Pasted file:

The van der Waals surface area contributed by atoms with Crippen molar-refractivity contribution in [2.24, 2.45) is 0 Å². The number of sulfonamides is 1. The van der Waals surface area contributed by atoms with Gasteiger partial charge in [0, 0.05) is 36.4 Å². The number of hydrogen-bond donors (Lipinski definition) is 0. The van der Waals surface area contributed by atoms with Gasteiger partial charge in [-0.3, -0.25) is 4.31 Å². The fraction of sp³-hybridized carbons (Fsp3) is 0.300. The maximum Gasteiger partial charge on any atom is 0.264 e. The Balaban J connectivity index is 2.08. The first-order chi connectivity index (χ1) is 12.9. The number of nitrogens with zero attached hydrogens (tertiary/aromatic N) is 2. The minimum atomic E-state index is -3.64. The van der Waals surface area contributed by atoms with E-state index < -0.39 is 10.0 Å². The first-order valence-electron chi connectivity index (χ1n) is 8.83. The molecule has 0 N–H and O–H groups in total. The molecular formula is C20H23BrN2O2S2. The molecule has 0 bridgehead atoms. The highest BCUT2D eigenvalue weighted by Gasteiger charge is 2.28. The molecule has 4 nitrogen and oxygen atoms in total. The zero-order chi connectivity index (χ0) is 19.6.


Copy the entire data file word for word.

The van der Waals surface area contributed by atoms with Crippen molar-refractivity contribution in [2.24, 2.45) is 0 Å². The number of sulfonamides is 1. The van der Waals surface area contributed by atoms with Gasteiger partial charge in [0, 0.05) is 36.4 Å². The number of hydrogen-bond donors (Lipinski definition) is 0. The van der Waals surface area contributed by atoms with Gasteiger partial charge in [-0.3, -0.25) is 4.31 Å². The fraction of sp³-hybridized carbons (Fsp3) is 0.300. The maximum Gasteiger partial charge on any atom is 0.264 e. The Balaban J connectivity index is 2.08. The first-order chi connectivity index (χ1) is 12.9. The number of nitrogens with zero attached hydrogens (tertiary/aromatic N) is 2. The minimum atomic E-state index is -3.64. The van der Waals surface area contributed by atoms with E-state index < -0.39 is 10.0 Å². The first-order valence-electron chi connectivity index (χ1n) is 8.83. The molecule has 0 N–H and O–H groups in total. The molecular formula is C20H23BrN2O2S2. The molecule has 0 bridgehead atoms. The highest BCUT2D eigenvalue weighted by Gasteiger charge is 2.28. The molecule has 4 nitrogen and oxygen atoms in total. The zero-order chi connectivity index (χ0) is 19.6.